Btw, I just moved it all to a new public document so I could leave behind some of the other experimental feature studios and part studios that I want to keep, but aren't relevant for the actual feature. The new doc is here.
    Evan Reese / Agency Owner and Industrial Designer
    Website: fractalhardware.com
    Instagram: @evan.reese.designs
  • kevin_o_toole_1kevin_o_toole_1 Onshape Employees, Developers, HDM Posts: 454
    @Evan_Reese You've got it. Vocab-wise, what you call a "real plane" is what we'd just call an "entity". The entities live in the Part Studio (inside that opaque variable called context) and are referred to with queries.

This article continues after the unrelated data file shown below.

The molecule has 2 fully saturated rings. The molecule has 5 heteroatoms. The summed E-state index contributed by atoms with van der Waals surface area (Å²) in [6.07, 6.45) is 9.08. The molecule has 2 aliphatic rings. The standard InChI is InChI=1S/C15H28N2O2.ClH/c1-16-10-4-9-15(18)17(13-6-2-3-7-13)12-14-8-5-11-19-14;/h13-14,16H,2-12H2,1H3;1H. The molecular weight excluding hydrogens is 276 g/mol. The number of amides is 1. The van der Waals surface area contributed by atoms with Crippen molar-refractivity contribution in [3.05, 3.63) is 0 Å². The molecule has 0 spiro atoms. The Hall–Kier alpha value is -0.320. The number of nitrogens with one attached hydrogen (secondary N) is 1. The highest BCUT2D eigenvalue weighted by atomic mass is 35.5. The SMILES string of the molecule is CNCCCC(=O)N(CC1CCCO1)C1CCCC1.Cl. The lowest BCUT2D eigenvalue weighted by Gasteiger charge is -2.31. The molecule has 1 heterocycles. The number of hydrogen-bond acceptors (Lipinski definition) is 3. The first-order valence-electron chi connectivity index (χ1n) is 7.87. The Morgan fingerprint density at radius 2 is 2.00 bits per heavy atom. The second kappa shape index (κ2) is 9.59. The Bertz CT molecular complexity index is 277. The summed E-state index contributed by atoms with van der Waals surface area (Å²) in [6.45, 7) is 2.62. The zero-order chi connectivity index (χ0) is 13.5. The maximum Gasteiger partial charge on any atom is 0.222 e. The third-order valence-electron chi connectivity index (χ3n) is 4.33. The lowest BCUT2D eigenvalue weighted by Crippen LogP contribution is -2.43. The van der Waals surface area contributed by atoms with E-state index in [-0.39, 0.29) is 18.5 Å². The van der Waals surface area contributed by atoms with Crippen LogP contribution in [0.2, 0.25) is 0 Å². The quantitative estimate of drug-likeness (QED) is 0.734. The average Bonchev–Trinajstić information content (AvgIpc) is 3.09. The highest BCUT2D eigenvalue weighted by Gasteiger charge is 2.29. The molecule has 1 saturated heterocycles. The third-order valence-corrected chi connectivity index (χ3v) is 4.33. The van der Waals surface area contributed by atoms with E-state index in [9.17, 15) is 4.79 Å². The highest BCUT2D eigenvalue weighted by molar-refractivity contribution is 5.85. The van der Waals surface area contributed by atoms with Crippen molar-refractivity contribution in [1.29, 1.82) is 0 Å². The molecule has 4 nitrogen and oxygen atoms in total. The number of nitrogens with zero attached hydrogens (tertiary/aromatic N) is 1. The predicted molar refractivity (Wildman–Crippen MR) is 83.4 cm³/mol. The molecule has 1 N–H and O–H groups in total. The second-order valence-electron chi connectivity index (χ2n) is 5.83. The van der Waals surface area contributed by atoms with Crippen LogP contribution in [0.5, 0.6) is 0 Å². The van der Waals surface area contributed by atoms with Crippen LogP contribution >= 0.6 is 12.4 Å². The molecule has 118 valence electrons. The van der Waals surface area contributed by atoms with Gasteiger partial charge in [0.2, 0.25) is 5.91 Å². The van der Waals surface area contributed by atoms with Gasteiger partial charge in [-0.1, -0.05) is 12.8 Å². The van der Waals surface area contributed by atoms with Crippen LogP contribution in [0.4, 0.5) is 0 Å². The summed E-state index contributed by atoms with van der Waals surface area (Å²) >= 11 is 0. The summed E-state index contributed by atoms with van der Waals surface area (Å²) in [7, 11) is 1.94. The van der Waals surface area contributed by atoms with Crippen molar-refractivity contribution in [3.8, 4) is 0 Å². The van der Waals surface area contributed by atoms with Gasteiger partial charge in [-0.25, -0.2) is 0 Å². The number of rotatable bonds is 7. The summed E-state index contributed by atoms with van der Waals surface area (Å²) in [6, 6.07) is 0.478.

The best explanation of this difference is probably in the second tutorial, where this note talks about queries for entities vs. geometric data.

    Everyone here is right that taking a raw Plane in opDraft would be helpful, but Evan you're also right that creating the plane and deleting should be a very small overhead. To check this you can always profile a Part Studio in the workspace.
  • Evan_ReeseEvan_Reese Member Posts: 147 PRO
    @kevin_o_toole_1
    Thanks, that's a helpful distinction. "entity" is the word I was looking for. Hopefully if I leave some breadcrumbs of my own personal lay-speak around someone else reading it that understands this stuff as little as I do can benefit  :D

    I'm always checking my model rebuild time, so now I get to enjoy doing the same for my custom features.
    Evan Reese / Agency Owner and Industrial Designer
    Website: fractalhardware.com
    Instagram: @evan.reese.designs